Spanish economy in crisis

LoadingFavourite

This topic contains 60 replies, has 11 voices, and was last updated by Profile photo of Anonymous Anonymous 6 years, 2 months ago.

  • Author
    Posts
  • #55843
    Profile photo of logan
    logan
    Participant

    I copied this from another public forum because I think it paints a realistic picture. It lists 9 reasons why the Spanish economy is a basket case and why the markets are getting increasingly nervous about Spanish debt. (With thanks to JimmyD a world recognized trends forecaster).

    #1) Even before this most recent crisis, unemployment in Spain was approaching Great Depression levels. Spain now has the highest unemployment rate in the entire European Union. More than 20 percent of working age Spaniards were unemployed during the first quarter of 2010. If people aren’t working they can’t pay taxes and they can’t provide for their families.

    #2) In an effort to stimulate the economy, Spain’s socialist government has been spending unprecedented amounts of money and that skyrocketed the government budget deficit to a stunning 11.4 percent of GDP in 2009. That is completely unsustainable by any definition.

    #3) The total of all public and private debt in Spain has now reached 270 percent of GDP.

    #4) The Spanish government has accumulated way more debt than it can possibly handle, and this has forced two international ratings agencies, Fitch and Standard & Poor’s, to lower Spain’s long-term sovereign credit rating. These downgrades are making it much more expensive for Spain to finance its debt at a time when they simply can’t afford to pay more interest on their debt.

    #5) There are 1.6 million unsold properties in Spain. That is six times the level per capita in the United States. Considering how bad the U.S. real estate market is, that statistic is incredibly alarming.

    #6) The new “green economy” in Spain has been a total flop. Socialist leaders promised that implementing hardcore restrictions on carbon emissions and forcing the nation over to a “green economy” would result in a flood of “green jobs”. But that simply did not happen. In fact, a leaked internal assessment produced by the government of Spain reveals that the “green economy” has been an absolute economic nightmare for that nation. Energy prices have skyrocketed in Spain and the new “green economy” in that nation has actually lost more than two jobs for every job that it has created. But Spain so far seems unwilling to undo all of the crazy regulations that they have implemented.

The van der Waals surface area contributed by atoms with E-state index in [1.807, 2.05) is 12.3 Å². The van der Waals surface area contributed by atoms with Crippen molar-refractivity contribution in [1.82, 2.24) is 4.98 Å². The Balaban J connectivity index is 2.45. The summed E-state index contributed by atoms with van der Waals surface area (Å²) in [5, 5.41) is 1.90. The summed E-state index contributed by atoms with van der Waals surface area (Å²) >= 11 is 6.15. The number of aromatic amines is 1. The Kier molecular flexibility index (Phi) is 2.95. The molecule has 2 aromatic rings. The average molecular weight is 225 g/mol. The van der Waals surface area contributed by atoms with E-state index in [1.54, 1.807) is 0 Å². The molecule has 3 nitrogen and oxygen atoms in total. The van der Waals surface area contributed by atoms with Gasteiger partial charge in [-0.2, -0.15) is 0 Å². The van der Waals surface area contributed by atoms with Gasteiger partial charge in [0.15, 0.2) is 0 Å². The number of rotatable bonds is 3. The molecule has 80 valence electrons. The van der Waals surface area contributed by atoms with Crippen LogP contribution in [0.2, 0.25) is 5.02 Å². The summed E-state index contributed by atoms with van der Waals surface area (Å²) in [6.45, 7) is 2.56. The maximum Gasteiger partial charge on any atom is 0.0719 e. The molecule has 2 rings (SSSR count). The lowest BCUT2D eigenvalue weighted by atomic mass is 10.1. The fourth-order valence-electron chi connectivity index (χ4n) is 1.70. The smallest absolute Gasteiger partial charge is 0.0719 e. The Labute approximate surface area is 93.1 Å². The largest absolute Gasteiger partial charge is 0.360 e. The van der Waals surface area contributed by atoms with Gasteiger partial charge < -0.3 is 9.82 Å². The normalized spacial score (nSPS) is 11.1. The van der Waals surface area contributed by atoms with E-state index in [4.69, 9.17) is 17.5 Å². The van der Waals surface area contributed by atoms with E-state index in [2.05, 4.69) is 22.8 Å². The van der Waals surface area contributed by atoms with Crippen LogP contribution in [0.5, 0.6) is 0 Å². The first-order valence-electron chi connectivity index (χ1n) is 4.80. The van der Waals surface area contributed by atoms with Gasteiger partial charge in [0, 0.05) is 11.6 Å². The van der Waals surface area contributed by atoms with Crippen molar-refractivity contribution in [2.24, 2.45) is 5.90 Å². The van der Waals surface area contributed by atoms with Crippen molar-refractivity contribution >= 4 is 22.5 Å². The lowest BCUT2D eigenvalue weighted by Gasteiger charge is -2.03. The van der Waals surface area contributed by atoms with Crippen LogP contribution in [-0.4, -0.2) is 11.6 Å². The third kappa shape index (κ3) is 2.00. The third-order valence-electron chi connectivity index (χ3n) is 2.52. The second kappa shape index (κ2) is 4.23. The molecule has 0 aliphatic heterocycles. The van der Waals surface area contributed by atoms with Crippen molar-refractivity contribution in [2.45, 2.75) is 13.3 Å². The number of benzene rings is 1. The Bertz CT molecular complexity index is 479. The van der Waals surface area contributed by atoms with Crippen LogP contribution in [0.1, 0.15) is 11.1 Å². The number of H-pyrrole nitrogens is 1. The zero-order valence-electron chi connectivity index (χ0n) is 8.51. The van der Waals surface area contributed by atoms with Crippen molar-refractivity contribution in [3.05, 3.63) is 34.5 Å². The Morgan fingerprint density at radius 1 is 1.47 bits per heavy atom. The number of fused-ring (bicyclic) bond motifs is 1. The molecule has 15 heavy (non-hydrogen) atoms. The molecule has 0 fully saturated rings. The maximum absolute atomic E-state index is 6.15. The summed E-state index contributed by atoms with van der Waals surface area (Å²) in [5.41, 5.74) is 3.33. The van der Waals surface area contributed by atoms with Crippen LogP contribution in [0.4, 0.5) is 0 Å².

#7) Spain’s national debt is so onerous that they are now caught in a debt spiral where anything they do will harm the economy. If they cut government expenditures in an effort to get debt under control it will devastate economic growth and crush badly needed tax revenues. But if the Spanish government keeps borrowing money their credit rating will continue to decline and they will almost certainly default. The truth is that the Spanish government is caught in a “no win” situation.

    #8) But even now the IMF is projecting that the Spanish economy is going nowhere fast. The International Monetary Fund says there will be no positive GDP growth in Spain until 2011, at which point it will still be below one percent. As bleak as that forecast is, many analysts believe that it is way too optimistic considering the fact that Spain’s economy declined by about 3.6 percent in 2009 and things are rapidly getting worse.

    #9) The Spanish population has gotten used to socialist handouts and they are not going to accept public sector pay cuts, budget cuts to social programs and hefty tax increases easily. In fact, there is likely to be some very serious social unrest before all of this is said and done. On May 21st, thousands of public sector workers took to the streets of Spain to protest the government’s austerity plan. But that was only an appetizer. Spain’s two main unions are calling for a major one day general strike to protest the government’s planned reforms of the country’s labor market.

  • #100546
    Profile photo of Anonymous
    Anonymous
    Participant

    For those who are interested in such things Spain has now slipped to 42rd place from 33rd in the WEF global competitiveness rankings. I agree with Logan, the Spanish economy is in for a long, painful correction.

    http://www.weforum.org/documents/GCR10/Full%20rankings.pdf

  • #100547
    Profile photo of logan
    logan
    Participant

    Those figures illuminate the down side risks of excessive sovereign debt. As debt levels increase their ability to service the costs reduce.
    Interesting contrary view point from Edward Hugh:
    http://globaleconomydoesmatter.blogspot.com/2010/08/on-shoulders-of-giants-how-spain-is.html
    I don’t agree with him but he’s always a good read.